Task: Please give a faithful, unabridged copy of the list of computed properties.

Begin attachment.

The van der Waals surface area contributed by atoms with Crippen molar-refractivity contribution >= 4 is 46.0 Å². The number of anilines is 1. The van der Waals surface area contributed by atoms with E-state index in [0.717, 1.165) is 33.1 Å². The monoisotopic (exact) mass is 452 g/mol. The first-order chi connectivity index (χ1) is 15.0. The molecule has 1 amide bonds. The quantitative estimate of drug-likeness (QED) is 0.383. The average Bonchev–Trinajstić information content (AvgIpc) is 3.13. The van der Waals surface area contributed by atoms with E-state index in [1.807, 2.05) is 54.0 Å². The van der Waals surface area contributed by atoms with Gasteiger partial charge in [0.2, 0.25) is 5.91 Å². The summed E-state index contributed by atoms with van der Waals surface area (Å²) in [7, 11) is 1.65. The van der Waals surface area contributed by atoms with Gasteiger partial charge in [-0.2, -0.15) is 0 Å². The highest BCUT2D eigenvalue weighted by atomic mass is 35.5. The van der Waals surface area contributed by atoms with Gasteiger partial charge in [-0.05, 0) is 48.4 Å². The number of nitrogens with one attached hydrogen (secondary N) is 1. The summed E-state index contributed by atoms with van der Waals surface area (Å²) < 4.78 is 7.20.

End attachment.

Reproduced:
The van der Waals surface area contributed by atoms with Crippen molar-refractivity contribution >= 4 is 46.0 Å². The number of anilines is 1. The van der Waals surface area contributed by atoms with E-state index in [0.717, 1.165) is 33.1 Å². The monoisotopic (exact) mass is 452 g/mol. The first-order chi connectivity index (χ1) is 15.0. The molecule has 1 amide bonds. The quantitative estimate of drug-likeness (QED) is 0.383. The average Bonchev–Trinajstić information content (AvgIpc) is 3.13. The van der Waals surface area contributed by atoms with E-state index in [1.807, 2.05) is 54.0 Å². The van der Waals surface area contributed by atoms with Gasteiger partial charge in [0.2, 0.25) is 5.91 Å². The summed E-state index contributed by atoms with van der Waals surface area (Å²) in [7, 11) is 1.65. The van der Waals surface area contributed by atoms with Gasteiger partial charge in [-0.2, -0.15) is 0 Å². The highest BCUT2D eigenvalue weighted by atomic mass is 35.5. The van der Waals surface area contributed by atoms with Gasteiger partial charge in [-0.05, 0) is 48.4 Å². The number of nitrogens with one attached hydrogen (secondary N) is 1. The summed E-state index contributed by atoms with van der Waals surface area (Å²) < 4.78 is 7.20.